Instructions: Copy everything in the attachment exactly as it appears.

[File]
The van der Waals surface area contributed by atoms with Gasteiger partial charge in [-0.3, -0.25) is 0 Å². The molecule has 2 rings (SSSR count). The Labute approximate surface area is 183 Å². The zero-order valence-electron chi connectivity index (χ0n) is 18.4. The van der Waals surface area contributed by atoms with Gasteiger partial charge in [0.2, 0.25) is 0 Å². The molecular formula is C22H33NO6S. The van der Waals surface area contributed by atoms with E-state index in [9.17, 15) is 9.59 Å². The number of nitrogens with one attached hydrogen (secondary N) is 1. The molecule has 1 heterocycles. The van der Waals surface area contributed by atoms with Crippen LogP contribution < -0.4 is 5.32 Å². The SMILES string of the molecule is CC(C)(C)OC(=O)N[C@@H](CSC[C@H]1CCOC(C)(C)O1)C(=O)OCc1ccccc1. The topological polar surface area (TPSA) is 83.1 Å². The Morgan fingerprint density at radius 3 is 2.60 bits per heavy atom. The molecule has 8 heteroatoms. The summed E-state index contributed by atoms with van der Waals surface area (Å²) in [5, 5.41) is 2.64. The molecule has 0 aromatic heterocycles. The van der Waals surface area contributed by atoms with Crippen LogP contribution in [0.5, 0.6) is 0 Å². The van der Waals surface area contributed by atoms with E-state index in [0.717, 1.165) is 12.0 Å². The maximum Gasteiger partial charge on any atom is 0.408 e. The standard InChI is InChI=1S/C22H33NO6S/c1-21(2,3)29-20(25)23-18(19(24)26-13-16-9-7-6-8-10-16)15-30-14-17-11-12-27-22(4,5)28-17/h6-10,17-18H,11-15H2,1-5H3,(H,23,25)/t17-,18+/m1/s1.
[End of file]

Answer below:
The van der Waals surface area contributed by atoms with Gasteiger partial charge in [-0.3, -0.25) is 0 Å². The molecule has 2 rings (SSSR count). The Labute approximate surface area is 183 Å². The zero-order valence-electron chi connectivity index (χ0n) is 18.4. The van der Waals surface area contributed by atoms with Gasteiger partial charge in [0.2, 0.25) is 0 Å². The molecular formula is C22H33NO6S. The van der Waals surface area contributed by atoms with E-state index in [9.17, 15) is 9.59 Å². The number of nitrogens with one attached hydrogen (secondary N) is 1. The molecule has 1 heterocycles. The van der Waals surface area contributed by atoms with Crippen LogP contribution < -0.4 is 5.32 Å². The SMILES string of the molecule is CC(C)(C)OC(=O)N[C@@H](CSC[C@H]1CCOC(C)(C)O1)C(=O)OCc1ccccc1. The topological polar surface area (TPSA) is 83.1 Å². The Morgan fingerprint density at radius 3 is 2.60 bits per heavy atom. The molecule has 8 heteroatoms. The summed E-state index contributed by atoms with van der Waals surface area (Å²) in [5, 5.41) is 2.64. The molecule has 0 aromatic heterocycles. The van der Waals surface area contributed by atoms with Crippen LogP contribution in [0.5, 0.6) is 0 Å². The van der Waals surface area contributed by atoms with E-state index in [0.717, 1.165) is 12.0 Å². The maximum Gasteiger partial charge on any atom is 0.408 e. The standard InChI is InChI=1S/C22H33NO6S/c1-21(2,3)29-20(25)23-18(19(24)26-13-16-9-7-6-8-10-16)15-30-14-17-11-12-27-22(4,5)28-17/h6-10,17-18H,11-15H2,1-5H3,(H,23,25)/t17-,18+/m1/s1.